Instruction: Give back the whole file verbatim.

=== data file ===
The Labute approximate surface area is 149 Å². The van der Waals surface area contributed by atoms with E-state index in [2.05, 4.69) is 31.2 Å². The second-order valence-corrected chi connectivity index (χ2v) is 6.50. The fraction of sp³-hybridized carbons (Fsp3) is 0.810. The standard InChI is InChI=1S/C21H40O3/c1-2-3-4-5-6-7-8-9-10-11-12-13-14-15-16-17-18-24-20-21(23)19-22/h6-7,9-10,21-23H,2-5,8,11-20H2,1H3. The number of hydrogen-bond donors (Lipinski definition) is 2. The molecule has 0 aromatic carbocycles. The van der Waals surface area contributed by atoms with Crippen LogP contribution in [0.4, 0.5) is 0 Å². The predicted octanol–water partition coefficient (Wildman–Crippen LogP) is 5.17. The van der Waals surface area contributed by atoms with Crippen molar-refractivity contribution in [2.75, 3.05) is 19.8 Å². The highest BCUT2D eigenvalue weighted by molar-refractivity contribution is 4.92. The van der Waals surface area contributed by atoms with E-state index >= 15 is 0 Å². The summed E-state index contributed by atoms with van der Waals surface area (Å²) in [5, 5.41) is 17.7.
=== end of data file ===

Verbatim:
The Labute approximate surface area is 149 Å². The van der Waals surface area contributed by atoms with E-state index in [2.05, 4.69) is 31.2 Å². The second-order valence-corrected chi connectivity index (χ2v) is 6.50. The fraction of sp³-hybridized carbons (Fsp3) is 0.810. The standard InChI is InChI=1S/C21H40O3/c1-2-3-4-5-6-7-8-9-10-11-12-13-14-15-16-17-18-24-20-21(23)19-22/h6-7,9-10,21-23H,2-5,8,11-20H2,1H3. The number of hydrogen-bond donors (Lipinski definition) is 2. The molecule has 0 aromatic carbocycles. The van der Waals surface area contributed by atoms with Crippen LogP contribution in [0.4, 0.5) is 0 Å². The predicted octanol–water partition coefficient (Wildman–Crippen LogP) is 5.17. The van der Waals surface area contributed by atoms with Crippen molar-refractivity contribution in [2.75, 3.05) is 19.8 Å². The highest BCUT2D eigenvalue weighted by molar-refractivity contribution is 4.92. The van der Waals surface area contributed by atoms with E-state index >= 15 is 0 Å². The summed E-state index contributed by atoms with van der Waals surface area (Å²) in [5, 5.41) is 17.7.